Dissertation: Beyoncé transformed veganism into a trendy diet

Posted on 04/09/17.

Celebrities like Beyoncé have transformed veganism from a political, moral lifestyle into a diet for health and weight-loss purposes. Photo: Kristopher Harris, Flickr CC

Not so long ago, veganism was considered suitable only for extreme animal rights activists and hippies. Now, veganism is considered trendy and healthy. A few years earlier, sustainable consumption had experienced a similar transformation. This raises the question, what is the reason for such changes in the public imagination?

In her doctoral thesis, Outi Lundahl argues that one of the major drivers of these changes has been celebrities. In her thesis, she then explores the question, how and why do celebrities and the media contribute to the rise of a previously marginalised form of consumption.

“I initially investigated the new-found status of sustainable consumption, but turned my attention to the rise of veganism in the UK when something unexpected happened: in December 2013 pop diva Beyoncé along with her husband, rapper Jay Z decided to go vegan for 22 days. Interest in veganism seemed to explode because of this stint and I became intrigued”, explains Lundahl who will defend her doctoral thesis at the University of Vaasa, Finland.

“What was particularly interesting about this case was that Beyoncé and Jay Z did not seem to adopt veganism as a moral ethos, which would restrict the use of animals and animal by-products in all aspects of life”, Lundahl continues. “The most striking example of this was Beyoncé wearing leather and fur to a vegan restaurant. This, of course, angered the animal rights movement and raised many questions as to her knowledge of veganism.”

Indeed, in her doctoral thesis, Lundahl finds that as the number of celebrity vegans increased, from Gwyneth Paltrow and Jennifer Lopez to Bill Clinton and Mike Tyson, the meanings related to veganism changed. In fact, celebrities have transformed veganism from a political, moral lifestyle to a diet for health and weight-loss purposes.

There are many benefits to veganism. The United Nations, for instance, has argued that a more plant-based diet would be highly beneficial for the environment as meat production accounts for nearly a fifth of global greenhouse gas emissions. Vegans also tend to have a lower body mass index, and the diet has many health benefits. One must also take into account the ethical considerations of refraining from animal based products.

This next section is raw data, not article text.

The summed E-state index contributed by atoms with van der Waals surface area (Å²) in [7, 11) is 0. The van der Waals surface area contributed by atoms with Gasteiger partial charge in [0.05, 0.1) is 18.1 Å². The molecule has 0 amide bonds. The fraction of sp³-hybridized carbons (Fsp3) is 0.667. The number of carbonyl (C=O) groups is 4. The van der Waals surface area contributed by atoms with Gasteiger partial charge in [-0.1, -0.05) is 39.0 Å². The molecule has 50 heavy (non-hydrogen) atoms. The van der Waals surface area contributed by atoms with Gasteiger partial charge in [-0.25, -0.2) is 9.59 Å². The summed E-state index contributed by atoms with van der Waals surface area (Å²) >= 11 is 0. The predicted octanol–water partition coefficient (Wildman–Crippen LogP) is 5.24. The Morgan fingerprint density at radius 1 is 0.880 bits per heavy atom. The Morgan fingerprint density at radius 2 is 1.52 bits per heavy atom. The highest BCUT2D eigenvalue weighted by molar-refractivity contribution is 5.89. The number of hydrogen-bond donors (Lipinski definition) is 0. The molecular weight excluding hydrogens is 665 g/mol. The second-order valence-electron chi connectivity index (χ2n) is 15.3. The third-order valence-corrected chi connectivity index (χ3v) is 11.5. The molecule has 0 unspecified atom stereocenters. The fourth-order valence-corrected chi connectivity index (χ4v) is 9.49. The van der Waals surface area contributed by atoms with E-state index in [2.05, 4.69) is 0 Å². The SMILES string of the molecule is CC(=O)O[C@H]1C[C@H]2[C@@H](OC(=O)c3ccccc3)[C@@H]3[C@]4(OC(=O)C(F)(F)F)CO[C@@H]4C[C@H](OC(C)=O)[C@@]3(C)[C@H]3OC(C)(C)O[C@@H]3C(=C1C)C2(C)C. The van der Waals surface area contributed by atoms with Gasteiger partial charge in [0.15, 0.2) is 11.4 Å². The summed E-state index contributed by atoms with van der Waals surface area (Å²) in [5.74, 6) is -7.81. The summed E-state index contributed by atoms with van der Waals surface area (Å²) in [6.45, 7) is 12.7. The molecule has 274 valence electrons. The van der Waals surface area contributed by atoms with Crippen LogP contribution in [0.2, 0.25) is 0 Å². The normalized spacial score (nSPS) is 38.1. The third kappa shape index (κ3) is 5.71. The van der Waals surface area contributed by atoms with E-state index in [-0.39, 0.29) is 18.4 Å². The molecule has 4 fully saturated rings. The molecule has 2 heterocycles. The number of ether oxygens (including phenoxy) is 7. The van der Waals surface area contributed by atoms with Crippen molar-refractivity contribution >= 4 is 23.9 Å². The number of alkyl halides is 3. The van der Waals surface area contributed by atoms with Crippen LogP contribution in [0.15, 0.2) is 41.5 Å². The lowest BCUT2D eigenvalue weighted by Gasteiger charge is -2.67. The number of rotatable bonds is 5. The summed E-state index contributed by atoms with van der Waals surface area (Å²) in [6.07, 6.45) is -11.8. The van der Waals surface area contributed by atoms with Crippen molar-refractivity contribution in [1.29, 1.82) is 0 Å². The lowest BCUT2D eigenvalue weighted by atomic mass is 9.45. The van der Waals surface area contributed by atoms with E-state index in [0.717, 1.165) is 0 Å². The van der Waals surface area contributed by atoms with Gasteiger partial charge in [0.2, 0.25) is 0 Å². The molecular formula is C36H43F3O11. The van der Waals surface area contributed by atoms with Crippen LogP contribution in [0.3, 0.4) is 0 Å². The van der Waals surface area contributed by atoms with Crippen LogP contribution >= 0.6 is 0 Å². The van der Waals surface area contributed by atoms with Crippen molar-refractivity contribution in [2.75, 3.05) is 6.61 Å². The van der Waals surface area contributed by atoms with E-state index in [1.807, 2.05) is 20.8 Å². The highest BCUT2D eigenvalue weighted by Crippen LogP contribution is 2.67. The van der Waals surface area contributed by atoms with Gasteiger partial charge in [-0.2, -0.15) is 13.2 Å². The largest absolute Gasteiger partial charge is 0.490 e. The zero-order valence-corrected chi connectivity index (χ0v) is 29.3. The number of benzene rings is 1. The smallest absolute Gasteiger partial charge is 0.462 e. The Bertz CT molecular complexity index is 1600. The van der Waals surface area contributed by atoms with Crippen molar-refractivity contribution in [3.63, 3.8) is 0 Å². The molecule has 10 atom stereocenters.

“However, if the meanings and motivations for being a vegan change so that the diet is adopted merely to lose a couple of kilos after Christmas or if it is followed due to celebrity emulation, it is likely that the diet is soon forgotten”, Lundahl argues. Veganism would then remain another fad diet among others – such as the Atkins diet or the gluten free diet.

This is why Lundahl argues that while there is hype around veganism as a healthy diet, the general public should also be educated about other benefits of veganism. In this way veganism would be appreciated in a more holistic way, as a complete, lifelong lifestyle. While the media has its role to play in increasing the understanding of veganism, the government could also take part in this conversation.  It could, for instance, more actively support children and students who want to make a difference by following a vegan diet in their school lunches.

“It is in the interests of the environment, public health as well as animal rights”, Lundahl concludes.

In fact, Lundahl’s doctoral thesis shows that such a downward trend is already seen in the case of sustainable consumption. While sustainable consumption was very trendy a few years ago and was led by some vocal celebrity proponents, the trend very quickly died down. Institutional support is thus required to make sure the same does not happen to veganism.

While her analysis focuses on the rise of veganism in the UK, she finds the Finnish community Sipsikaljavegaanit an interesting phenomenon.

“Contrary to the mainstream media, Sipsikaljavegaanit promote tasty, even calorific vegan recipes online. However, even though again the focus is on the diet aspects of veganism, and even though animal rights or environmental aspects are not discussed, I must applaud efforts to make veganism seem tasty, fun and easy. In this way veganism will hopefully lose its image as something extreme and strict.”

Further information

Outi Lundahl, puh. +31 64269 0219, email: o.lundahl(at)maastrichtuniversity.nl

Lundahl, Outi (2017) From a moral consumption ethos to an apolitical consumption trend: The role of media and celebrities in structuring the rise of veganism. Acta Wasaensia 381. Vaasan yliopisto. University of Vaasa.

Publication pdf: http://bit.ly/2wjoZWv

Outi Lundahl was born in 1984 in Hämeenlinna, Finland. She has a Bachelor's degree from the University of Manchester and a Master’s degree from the University of Vaasa. She works as a teacher at Maastricht University in the Netherlands.

Public Defense

The public examination of M.Sc. Outi Lundahl´s doctoral dissertation “From a Moral Consumption Ethos to an Apolitical Consumption Trend: The Role of Media and Celebrities in Structuring the Rise of Veganism” will be held on Friday 8 September at 12 o´clock in auditorium Kurten (C203, Tervahovi). The field of dissertation is marketing.

Professor Johanna Moisander (Aalto University, School of Business) will act as opponent and Professor Harri Luomala as custos. The examination will be held in English.

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